When a heavy rain hits New Orleans, residents move their cars to higher ground for fear of fast-rising street flooding. Knee-deep potholes can eat a car's fender. When pressure drops in the city's aging water delivery system, restaurants and cafes have to boil water to feed customers.
Battered by nature and neglect, New Orleans is one of the best examples of what President Trump calls the country's "" But when looking at the billion-dollar needs of this 300-year-old city, two things become apparent: The rebuilding task is immense and it's not clear the president's new plan will help.
The city needs about $11.6 billion to bring key parts of its infrastructure into "this century," said city official Katie Dignan. That means repairing the roads, the infrastructure under them — sewer, water and drainage — as well as other parts of the drainage system that empties the city of water when it rains.
Dignan said the city has about $2 billion available, some from FEMA to mitigate Hurricane Katrina damage and some from other sources. Now, the city faces choices on how to come up with the remainder. Mayor Mitch Landrieu, who calls the aging sewer, water and drainage system a "prime example" of needed infrastructure work, has doubts about
Mr. Trump called on Congress to produce a bill that generates "at least $1.5 trillion" for infrastructure investment. But he hasn't detailed how much money the federal government would actually supply and has suggested that much of the money would come from state and local governments or private-sector investments.
"What the president is really proposing is not HIS infrastructure plan but basically saying to the states and the cities: 'Build it on your own and find another way to pay for it through raising taxes or cutting services,'" Landrieu, a Democrat and the current president of the U.S. Conference of Mayors, said Thursday.
Finding more money is a challenge in a financially strapped Louisiana — and in a city that was facing a major budget deficit when Landrieu took office eight years ago.
Landrieu said public-private partnerships can work on some types of projects where there's money to pay back the partner, but poorer cities — often those with the biggest infrastructure problems — are going to have a harder time. Forcing cities like New Orleans to pay for the infrastructure means taking money away from other local priorities, such as housing homeless veterans, he said.
The precariousness of the city's infrastructure was on full display last August when a massive downpour overwhelmed the pumping system and inundated many neighborhoods.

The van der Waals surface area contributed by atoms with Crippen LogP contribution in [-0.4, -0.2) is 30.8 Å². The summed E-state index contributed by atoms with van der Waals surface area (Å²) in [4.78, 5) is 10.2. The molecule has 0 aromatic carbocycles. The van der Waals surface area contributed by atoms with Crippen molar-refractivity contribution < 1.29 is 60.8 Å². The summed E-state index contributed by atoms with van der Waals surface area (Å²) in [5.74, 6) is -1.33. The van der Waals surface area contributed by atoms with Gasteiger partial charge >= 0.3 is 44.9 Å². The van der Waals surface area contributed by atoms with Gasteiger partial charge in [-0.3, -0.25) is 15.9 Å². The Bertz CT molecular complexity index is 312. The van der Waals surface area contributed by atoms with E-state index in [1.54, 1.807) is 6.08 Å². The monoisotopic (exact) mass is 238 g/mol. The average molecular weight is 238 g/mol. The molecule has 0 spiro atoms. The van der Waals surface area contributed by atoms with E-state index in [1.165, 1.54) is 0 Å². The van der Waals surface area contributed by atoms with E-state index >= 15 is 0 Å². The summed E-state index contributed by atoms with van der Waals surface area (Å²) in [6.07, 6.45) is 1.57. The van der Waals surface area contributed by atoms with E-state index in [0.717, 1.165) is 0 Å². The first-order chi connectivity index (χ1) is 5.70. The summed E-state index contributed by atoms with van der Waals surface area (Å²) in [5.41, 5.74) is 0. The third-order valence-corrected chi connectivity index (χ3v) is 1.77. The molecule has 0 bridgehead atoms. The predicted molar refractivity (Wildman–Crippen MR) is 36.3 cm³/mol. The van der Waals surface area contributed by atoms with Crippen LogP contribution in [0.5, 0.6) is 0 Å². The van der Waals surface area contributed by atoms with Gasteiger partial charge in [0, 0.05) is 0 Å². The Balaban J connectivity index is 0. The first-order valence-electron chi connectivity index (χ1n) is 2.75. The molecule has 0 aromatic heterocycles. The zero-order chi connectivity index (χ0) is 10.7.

The Broad Theater was still recovering from a previous rainstorm when the August storm hit. Movie-goers evacuated waist-high waters by boat. Manager Michael Domangue lost his car to the flood. The theater closed for seven days and had to refund tickets.
"I still feel when we rain, people get worried about coming here," Domangue said.
And this damage all happened within sight of a pumping station that's part of the drainage system. Of the $11.6 billion, an estimated $2 billion is needed for long-term repairs and upgrades to the city's pumping system, Dignan said, although she cautioned that figure could change. The other $9.6 billion would go toward fixing the roads and the infrastructure under them. That includes a drinking water system plagued by wasteful leaks and occasional power failures and pressure drops that can let contaminants in — requiring residents to boil water.
Renee Blanchard owns the Church Alley Coffee Bar. She bought a $3,500 reverse osmosis water filtration system so that she can still make lattes and cappuccinos when the water pressure drops. Blanchard is frustrated that a small business in a big city has to deal with such expensive problems.
"That's ridiculous," she said. "I'm so small. I work most of the hours. I started off with a tiny bit of savings."
All cities have potholes but the New Orleans streets are in another category. Locals put traffic cones or tires into especially deep potholes to warn other drivers.
"If it rains the day before and it's filled with water, you don't know the pothole's there. You could tear up your car, your front end," Kenny Buras said of his street.
Residents try to take it in stride. During the summer flooding, people canoed through the streets, sometimes with a drink in hand. In May 2016, there was a "Sinkhole de Mayo" party after a massive sinkhole opened up at the foot of Canal Street.
But there's also a real frustration about how problems in New Orleans and elsewhere will be fixed.
Resident James Jensen noted mudslides and fires in California and rising seas in Miami: "There's many New Orleans out there."
Associated Press writer Stacey Plaisance contributed to this report.